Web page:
With my cholesterol, triglycerides and blood pressure higher last month, I needed to try to salvage things before my doctor(s) advise statins and/or blood pressure medication. Step one: a lo-co lifestyle exercise and diet review (and correction):
- Exercise. I’d let my exercise habit lapse in the past six months, so have recently re-started exercising daily. Of course today I pulled my hamstring. Sigh. But I am determined to at least walk daily, because ‘Study Proves Exercise Staves Off Bad Cholesterol.’
- Diet – General. While I don’t eat a lot of red meat, I do eat a lot of carbs (pasta and bread) and sugar (M&Ms and wine). So I’m cutting down on pasta, pizza and sticking with 1 glass of rose per night. And M&Ms, well…not sure how they got back into my diet but it ends now.
- Diet – Supplements. As with exercise, I had stopped my daily dose of Metamucil. Which is lame, because Metamucil both lowers cholesterol and helps with diverticulosis, which I also have. So I tossed my very expired Metamucil and bought a new, huge jar of Orange Smooth Metamucil, with sugar.
Then I got to thinking about that Metamucil. I chose Orange Smooth Metamucil (with sugar) because I both despise aspartame and believe it to be unhealthy. As all the sugar-free Metamucil products have aspartame, that left me with the Metamucil with sugar. But with sugar-sensitive high triglycerides and a desire for a nightly glass of wine, it seemed sugared Metamucil might not be a great choice.
So I dug a bit more and found ONE Metamucil product with neither sugar nor aspartame. Called Metamucil Original Smooth, it was just what I was looking for. Oh, except for the taste. While I did not despise the ‘wheat-y’ taste as much as others on the internet seem to, it was certainly not a flavor I wanted to wake up to every morning.
So I started thinking about how Going Lo-Co reader Eileen makes a cholesterol-loweirng grapefruit juice / Metamucil smoothie: info here.) Smoothies are too much work for me, so I looked around on the web and found many who said they mixed the Original Smooth with juice. Which is what my Mom does too – she mixes Metamucil with diluted orange juice. But OJ is just a lot of sugar with no cholesterol-lowering benefit so that did not appeal. Then it hit me: what if I combined grapefruit and orange juice?**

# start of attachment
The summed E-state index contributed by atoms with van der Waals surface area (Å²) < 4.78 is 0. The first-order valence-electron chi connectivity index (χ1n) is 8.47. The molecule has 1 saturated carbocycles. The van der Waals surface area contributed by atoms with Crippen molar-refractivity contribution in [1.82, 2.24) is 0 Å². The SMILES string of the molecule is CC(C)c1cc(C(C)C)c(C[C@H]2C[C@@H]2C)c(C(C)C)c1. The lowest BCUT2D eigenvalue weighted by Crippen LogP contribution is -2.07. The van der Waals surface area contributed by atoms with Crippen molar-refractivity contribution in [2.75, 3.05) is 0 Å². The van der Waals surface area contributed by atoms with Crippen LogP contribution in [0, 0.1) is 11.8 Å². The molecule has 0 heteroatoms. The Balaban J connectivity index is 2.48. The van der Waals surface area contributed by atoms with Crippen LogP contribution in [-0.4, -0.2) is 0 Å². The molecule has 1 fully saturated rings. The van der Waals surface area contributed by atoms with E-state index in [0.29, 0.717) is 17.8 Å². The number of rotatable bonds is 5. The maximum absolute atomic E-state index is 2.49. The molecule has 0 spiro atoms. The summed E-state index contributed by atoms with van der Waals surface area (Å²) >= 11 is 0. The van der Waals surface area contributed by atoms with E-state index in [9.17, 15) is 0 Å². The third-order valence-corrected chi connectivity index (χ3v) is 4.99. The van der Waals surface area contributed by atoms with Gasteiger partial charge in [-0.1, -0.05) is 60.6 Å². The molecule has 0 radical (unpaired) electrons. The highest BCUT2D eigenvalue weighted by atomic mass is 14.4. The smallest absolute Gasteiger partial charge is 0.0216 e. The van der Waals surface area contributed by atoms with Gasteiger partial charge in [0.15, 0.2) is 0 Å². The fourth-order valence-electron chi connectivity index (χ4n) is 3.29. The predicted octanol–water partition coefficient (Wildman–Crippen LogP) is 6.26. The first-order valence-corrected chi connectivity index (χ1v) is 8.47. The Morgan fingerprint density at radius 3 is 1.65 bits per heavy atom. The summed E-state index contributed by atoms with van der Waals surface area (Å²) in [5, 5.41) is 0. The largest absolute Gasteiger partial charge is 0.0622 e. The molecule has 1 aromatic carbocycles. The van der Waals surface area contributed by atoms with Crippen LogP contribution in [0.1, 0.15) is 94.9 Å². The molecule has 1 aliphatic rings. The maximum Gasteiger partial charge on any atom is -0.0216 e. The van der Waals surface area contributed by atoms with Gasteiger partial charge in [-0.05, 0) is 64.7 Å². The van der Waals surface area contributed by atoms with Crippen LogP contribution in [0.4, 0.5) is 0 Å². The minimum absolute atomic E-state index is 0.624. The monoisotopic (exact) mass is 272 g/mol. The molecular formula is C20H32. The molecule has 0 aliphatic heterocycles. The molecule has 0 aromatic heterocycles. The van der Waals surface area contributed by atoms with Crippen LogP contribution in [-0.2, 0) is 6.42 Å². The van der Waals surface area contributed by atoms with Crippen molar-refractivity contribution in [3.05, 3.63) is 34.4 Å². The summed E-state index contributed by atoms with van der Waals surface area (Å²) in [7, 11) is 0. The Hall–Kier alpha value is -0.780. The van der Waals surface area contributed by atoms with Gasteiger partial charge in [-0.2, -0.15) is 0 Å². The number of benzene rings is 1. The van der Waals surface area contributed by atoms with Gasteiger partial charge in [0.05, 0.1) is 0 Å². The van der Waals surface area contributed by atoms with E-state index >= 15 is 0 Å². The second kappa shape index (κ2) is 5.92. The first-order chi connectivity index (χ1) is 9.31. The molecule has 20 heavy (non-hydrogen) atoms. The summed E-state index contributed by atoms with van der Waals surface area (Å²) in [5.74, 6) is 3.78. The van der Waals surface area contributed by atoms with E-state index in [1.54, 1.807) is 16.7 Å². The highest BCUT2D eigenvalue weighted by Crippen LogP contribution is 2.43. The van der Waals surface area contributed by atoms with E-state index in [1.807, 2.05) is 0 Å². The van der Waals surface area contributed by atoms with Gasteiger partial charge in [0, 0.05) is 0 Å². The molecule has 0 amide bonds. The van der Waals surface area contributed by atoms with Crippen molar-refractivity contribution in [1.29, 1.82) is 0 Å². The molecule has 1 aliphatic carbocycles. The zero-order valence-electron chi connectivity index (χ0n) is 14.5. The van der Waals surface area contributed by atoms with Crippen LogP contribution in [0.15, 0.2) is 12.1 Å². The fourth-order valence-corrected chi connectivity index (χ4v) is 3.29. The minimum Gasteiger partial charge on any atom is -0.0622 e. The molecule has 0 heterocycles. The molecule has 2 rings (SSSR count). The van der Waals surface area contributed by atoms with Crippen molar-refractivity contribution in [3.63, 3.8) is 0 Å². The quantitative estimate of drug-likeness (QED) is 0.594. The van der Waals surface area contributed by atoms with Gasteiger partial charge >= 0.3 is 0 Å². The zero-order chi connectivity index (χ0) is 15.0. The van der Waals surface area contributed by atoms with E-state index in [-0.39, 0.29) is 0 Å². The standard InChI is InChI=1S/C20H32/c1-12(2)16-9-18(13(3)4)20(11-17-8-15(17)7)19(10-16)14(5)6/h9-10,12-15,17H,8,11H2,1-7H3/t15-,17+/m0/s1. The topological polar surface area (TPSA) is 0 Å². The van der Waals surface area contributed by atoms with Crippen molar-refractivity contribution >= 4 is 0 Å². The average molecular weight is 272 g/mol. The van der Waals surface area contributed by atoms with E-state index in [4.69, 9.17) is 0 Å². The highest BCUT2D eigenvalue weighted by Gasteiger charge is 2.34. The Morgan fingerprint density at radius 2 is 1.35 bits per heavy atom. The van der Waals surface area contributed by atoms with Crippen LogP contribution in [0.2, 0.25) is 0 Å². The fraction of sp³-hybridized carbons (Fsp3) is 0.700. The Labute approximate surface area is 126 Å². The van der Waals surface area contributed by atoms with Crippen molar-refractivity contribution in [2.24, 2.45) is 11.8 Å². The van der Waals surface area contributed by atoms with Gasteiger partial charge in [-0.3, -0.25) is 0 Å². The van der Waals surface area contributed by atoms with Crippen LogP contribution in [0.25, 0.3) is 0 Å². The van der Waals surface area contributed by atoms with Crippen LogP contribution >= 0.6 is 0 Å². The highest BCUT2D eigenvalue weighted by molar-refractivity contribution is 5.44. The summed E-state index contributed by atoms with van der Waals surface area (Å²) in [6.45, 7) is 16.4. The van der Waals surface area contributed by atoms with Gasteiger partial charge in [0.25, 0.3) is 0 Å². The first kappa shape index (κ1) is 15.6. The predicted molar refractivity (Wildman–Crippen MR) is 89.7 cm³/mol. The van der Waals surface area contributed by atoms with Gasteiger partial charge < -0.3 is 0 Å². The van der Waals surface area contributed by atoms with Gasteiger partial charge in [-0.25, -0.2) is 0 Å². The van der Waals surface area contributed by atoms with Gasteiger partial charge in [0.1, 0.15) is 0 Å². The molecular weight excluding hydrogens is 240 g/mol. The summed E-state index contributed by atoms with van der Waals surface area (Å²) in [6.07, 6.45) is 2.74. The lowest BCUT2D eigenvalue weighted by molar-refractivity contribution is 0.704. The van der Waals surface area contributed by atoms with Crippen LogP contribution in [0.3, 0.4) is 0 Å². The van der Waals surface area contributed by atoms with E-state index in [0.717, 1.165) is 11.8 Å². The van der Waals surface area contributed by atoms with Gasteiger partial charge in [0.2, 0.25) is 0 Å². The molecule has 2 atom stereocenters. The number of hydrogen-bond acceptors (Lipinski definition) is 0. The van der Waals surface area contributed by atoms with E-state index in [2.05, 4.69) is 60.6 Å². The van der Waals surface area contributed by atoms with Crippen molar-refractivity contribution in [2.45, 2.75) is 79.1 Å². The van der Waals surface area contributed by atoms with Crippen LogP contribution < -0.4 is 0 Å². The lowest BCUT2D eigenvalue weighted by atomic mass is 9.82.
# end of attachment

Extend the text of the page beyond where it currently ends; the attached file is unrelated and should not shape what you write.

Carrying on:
This morning, I stirred up an inaugural glass of Going Lo-Co Metamucil Elixir. To make it, I combined 1 teaspoon of Metamucil Original Smooth with 4 ounces of grapefruit juice, splashed in some (about 1 oz) orange juice to cut the tartness of the grapefruit juice, then topped it off with about 2 oz of water. After a vigorous stir, I guzzled it.
I am pleased to say that I really liked it. Well, as much as one likes these things.
The taste is decent AND unlike sugared Metamucil, my version delivers potassium AND the blood pressure, cholesterol, and triglyceride lowering properties of grapefruit juice (see Grapefruit Pros and Cons for more info.)
Then I estimated the nutritional value for my Going Lo-Co Metamucil Elixir. My concoction does have more calories and sugar than sugared Metamucil, but I’m willing to accept those extra 30 calories and 4 grams of sugar for the better taste AND potassium AND the cholesterol-lowering benefits of grapefruit juice. Here’s how they compare:
If you don’t take ANY medications, give my Going Lo-Co Metamucil mix a whirl. If you do take medication – any medication – read message below: and do NOT try this unless you’ve consulted with your doctor.
** VERY IMPORTANT: do NOT try this ‘recipe’ — in fact, do NOT drink any grapefruit juice — if you are on statins or other medications. Specifically, do NOT eat grapefruit or drink grapefruit juice if you take Lipitor or any other statin medication to lower cholesterol without speaking first to your doctor. Same grapefruit warning exists if you take other types of medications that can also interact with grapefruit juice, including drugs for blood pressure, heart rhythm, depression, anxiety, HIV, immunosuppression, allergies, impotence, and seizures. It is dangerous to start eating grapefruit (or drinking grapefruit juice) if you take any of these medications – unless you speak to your doctor first.